Monday, June 8, 2009

Our daughter is deaf?!?!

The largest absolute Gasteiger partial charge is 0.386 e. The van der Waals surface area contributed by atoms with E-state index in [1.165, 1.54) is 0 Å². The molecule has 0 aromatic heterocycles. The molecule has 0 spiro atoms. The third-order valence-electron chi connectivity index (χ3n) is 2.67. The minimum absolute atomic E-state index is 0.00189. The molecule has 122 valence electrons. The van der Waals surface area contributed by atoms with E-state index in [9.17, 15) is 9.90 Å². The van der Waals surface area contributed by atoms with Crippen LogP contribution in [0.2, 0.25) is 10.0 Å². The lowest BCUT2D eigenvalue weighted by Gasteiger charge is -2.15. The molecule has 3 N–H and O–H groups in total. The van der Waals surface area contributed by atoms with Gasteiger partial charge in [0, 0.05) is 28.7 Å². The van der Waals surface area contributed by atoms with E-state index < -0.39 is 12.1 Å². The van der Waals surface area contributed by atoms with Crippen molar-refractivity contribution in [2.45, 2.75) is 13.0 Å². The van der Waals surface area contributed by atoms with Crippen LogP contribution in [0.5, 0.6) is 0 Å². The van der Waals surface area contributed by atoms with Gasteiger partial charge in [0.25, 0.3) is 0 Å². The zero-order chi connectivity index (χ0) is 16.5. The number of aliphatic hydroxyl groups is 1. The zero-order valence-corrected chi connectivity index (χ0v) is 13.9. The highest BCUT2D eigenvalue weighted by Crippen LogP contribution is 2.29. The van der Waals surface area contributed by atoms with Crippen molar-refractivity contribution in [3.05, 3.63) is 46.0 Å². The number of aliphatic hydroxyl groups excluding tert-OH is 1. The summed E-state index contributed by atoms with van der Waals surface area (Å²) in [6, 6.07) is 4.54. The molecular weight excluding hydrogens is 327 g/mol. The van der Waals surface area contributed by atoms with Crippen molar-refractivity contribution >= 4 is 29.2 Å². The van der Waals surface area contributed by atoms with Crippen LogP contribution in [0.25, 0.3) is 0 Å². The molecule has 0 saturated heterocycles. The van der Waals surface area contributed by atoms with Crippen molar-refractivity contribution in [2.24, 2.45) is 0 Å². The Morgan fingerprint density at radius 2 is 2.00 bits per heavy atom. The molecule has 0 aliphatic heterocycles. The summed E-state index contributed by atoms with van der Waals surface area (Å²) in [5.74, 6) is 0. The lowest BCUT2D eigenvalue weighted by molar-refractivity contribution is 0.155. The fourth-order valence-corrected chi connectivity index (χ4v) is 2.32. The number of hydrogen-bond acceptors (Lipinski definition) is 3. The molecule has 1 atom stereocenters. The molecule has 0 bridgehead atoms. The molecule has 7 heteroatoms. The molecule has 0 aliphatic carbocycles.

Taylor, Born June 4, 2008. 6 pounds, 11 oz. She was welcomed into this world by an older brother, Derek, age 17 months. Derek didn't pass his newborn hearing screening when he was born. At the follow-up exam when he was one-month old, he passed... whew, no more worries for the new parents. By the time Taylor was born, Derek was talking away. When Taylor didn't pass her newborn hearing screening, we weren't concerned. After all, the same thing had happened with Derek, 17 months earlier. No family history of deafness. Taylor proceeded to amaze us with how fast she progressed; she was very attentive early on, smiling early, laughing whole-heartedly at her brother by 3 months old... She has the most magical laugh. I hope it doesn't change once she can "hear" with the cochlear implants. Taylor was ahead of the milestones on physical development, across the board. She started walking at just over 10 months. She was also so very social and in tune with everyone in her environment. As her parents, we started to get concerned at around 8 months when we noticed that her babbling wasn't changing. She made raspberries noises, and would cough or smack her lips in imitation of us, but there weren't any word-like pronunciations such as mama, dada, baba, etc. We made an appointment to get her hearing re-tested by an audiologist at 11 months. She again did not pass the OAE exam. The audiologist suggested that we wait another two months and see if we could tell if she understood any words that we said, regardless of what Taylor was speaking to us. She just didn't think that Taylor acted like a deaf child. (More on that later...) At that point, my husband and I were very seriously concerned, and we realized that whether she had a hearing problem or not wasn't something that we were going to wait another two months on... 13 months! No way. We made an appointment with an ENT to analyze Taylor further. Her ears appeared to be in excellent condition. He again said the same thing as the audiologist had -- she didn't act like a deaf child. Hmmm. This is a child with no history of ear infections or fevers; she has never even had a cold. He referred us to a center in Wichita for further testing of her hearing. We called to immediately schedule an appointment, but it was almost a month for them to get us in. June 8, 2009 was the day. We had our ABR test. In babies, the most effective way to test their hearing is to conduct an Auditory Brainstem Response test. Basically, they put the child to sleep with anesthesia, emit sounds to the ears and test for brainwaves. Prior to the test, two audiologists observed Taylor and how she interacted with them, toys, stuffed animals, and cell phones. Again, one of the audiolgists commented to us that it appeared Taylor had heard something she said. Well, the results of the test were simple: No brain waves shown at any point, at any decibel level. She is profoundly deaf.